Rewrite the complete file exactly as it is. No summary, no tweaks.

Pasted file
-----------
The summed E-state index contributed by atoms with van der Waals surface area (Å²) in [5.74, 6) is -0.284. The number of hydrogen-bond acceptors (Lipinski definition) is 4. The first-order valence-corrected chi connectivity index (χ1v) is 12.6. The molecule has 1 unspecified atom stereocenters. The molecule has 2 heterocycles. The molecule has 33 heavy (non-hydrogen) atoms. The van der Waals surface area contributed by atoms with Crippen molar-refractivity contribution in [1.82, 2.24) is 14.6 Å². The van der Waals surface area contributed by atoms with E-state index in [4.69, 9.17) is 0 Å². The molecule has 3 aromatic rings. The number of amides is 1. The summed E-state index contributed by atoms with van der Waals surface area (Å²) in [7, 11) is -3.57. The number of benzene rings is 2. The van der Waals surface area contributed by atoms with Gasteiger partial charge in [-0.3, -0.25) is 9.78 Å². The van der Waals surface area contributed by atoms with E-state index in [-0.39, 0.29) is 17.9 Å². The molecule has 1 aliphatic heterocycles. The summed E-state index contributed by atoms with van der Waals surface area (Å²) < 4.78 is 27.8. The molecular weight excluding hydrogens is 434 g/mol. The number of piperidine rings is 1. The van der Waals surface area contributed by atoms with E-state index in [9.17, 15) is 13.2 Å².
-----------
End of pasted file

The summed E-state index contributed by atoms with van der Waals surface area (Å²) in [5.74, 6) is -0.284. The number of hydrogen-bond acceptors (Lipinski definition) is 4. The first-order valence-corrected chi connectivity index (χ1v) is 12.6. The molecule has 1 unspecified atom stereocenters. The molecule has 2 heterocycles. The molecule has 33 heavy (non-hydrogen) atoms. The van der Waals surface area contributed by atoms with Crippen molar-refractivity contribution in [1.82, 2.24) is 14.6 Å². The van der Waals surface area contributed by atoms with E-state index in [4.69, 9.17) is 0 Å². The molecule has 3 aromatic rings. The number of amides is 1. The summed E-state index contributed by atoms with van der Waals surface area (Å²) in [7, 11) is -3.57. The number of benzene rings is 2. The van der Waals surface area contributed by atoms with Gasteiger partial charge in [-0.3, -0.25) is 9.78 Å². The van der Waals surface area contributed by atoms with E-state index in [-0.39, 0.29) is 17.9 Å². The molecule has 1 aliphatic heterocycles. The summed E-state index contributed by atoms with van der Waals surface area (Å²) < 4.78 is 27.8. The molecular weight excluding hydrogens is 434 g/mol. The number of piperidine rings is 1. The van der Waals surface area contributed by atoms with E-state index in [9.17, 15) is 13.2 Å².